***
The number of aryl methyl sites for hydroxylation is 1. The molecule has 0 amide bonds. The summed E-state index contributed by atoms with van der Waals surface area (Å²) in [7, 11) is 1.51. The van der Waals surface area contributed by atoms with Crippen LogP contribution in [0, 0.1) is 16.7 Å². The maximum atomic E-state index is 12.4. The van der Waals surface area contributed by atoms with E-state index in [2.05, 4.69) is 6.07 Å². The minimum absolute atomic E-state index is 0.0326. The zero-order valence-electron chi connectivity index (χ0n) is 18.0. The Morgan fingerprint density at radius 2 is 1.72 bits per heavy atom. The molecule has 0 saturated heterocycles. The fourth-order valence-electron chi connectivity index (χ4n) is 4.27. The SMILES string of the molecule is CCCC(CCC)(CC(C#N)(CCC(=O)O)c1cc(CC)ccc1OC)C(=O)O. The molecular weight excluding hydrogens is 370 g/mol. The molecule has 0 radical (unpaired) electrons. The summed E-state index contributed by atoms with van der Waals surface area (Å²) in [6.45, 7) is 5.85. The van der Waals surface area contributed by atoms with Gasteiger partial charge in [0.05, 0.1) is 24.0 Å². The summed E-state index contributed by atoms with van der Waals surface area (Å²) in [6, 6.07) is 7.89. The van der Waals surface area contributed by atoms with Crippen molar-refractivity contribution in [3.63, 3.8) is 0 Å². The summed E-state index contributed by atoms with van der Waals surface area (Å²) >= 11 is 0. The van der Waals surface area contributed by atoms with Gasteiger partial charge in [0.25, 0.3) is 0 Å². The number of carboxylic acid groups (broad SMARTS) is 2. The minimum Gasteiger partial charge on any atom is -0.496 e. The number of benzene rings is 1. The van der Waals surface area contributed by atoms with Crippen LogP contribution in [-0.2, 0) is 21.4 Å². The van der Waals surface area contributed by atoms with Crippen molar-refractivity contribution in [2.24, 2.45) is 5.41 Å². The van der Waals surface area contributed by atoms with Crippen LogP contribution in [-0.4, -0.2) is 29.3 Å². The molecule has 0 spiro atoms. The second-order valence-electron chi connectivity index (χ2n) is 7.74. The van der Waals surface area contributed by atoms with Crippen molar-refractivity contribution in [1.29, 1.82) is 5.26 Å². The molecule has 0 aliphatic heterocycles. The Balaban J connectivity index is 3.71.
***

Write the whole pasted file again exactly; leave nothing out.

The number of aryl methyl sites for hydroxylation is 1. The molecule has 0 amide bonds. The summed E-state index contributed by atoms with van der Waals surface area (Å²) in [7, 11) is 1.51. The van der Waals surface area contributed by atoms with Crippen LogP contribution in [0, 0.1) is 16.7 Å². The maximum atomic E-state index is 12.4. The van der Waals surface area contributed by atoms with E-state index in [2.05, 4.69) is 6.07 Å². The minimum absolute atomic E-state index is 0.0326. The zero-order valence-electron chi connectivity index (χ0n) is 18.0. The Morgan fingerprint density at radius 2 is 1.72 bits per heavy atom. The molecule has 0 saturated heterocycles. The fourth-order valence-electron chi connectivity index (χ4n) is 4.27. The SMILES string of the molecule is CCCC(CCC)(CC(C#N)(CCC(=O)O)c1cc(CC)ccc1OC)C(=O)O. The molecular weight excluding hydrogens is 370 g/mol. The molecule has 0 radical (unpaired) electrons. The summed E-state index contributed by atoms with van der Waals surface area (Å²) in [6.45, 7) is 5.85. The van der Waals surface area contributed by atoms with Gasteiger partial charge in [0.05, 0.1) is 24.0 Å². The summed E-state index contributed by atoms with van der Waals surface area (Å²) in [6, 6.07) is 7.89. The van der Waals surface area contributed by atoms with Crippen molar-refractivity contribution in [3.63, 3.8) is 0 Å². The summed E-state index contributed by atoms with van der Waals surface area (Å²) >= 11 is 0. The van der Waals surface area contributed by atoms with Gasteiger partial charge in [0.25, 0.3) is 0 Å². The number of carboxylic acid groups (broad SMARTS) is 2. The minimum Gasteiger partial charge on any atom is -0.496 e. The number of benzene rings is 1. The van der Waals surface area contributed by atoms with Crippen LogP contribution in [-0.2, 0) is 21.4 Å². The van der Waals surface area contributed by atoms with Crippen molar-refractivity contribution in [2.24, 2.45) is 5.41 Å². The van der Waals surface area contributed by atoms with Crippen LogP contribution in [-0.4, -0.2) is 29.3 Å². The molecule has 0 spiro atoms. The second-order valence-electron chi connectivity index (χ2n) is 7.74. The van der Waals surface area contributed by atoms with Crippen molar-refractivity contribution in [1.29, 1.82) is 5.26 Å². The molecule has 0 aliphatic heterocycles. The Balaban J connectivity index is 3.71.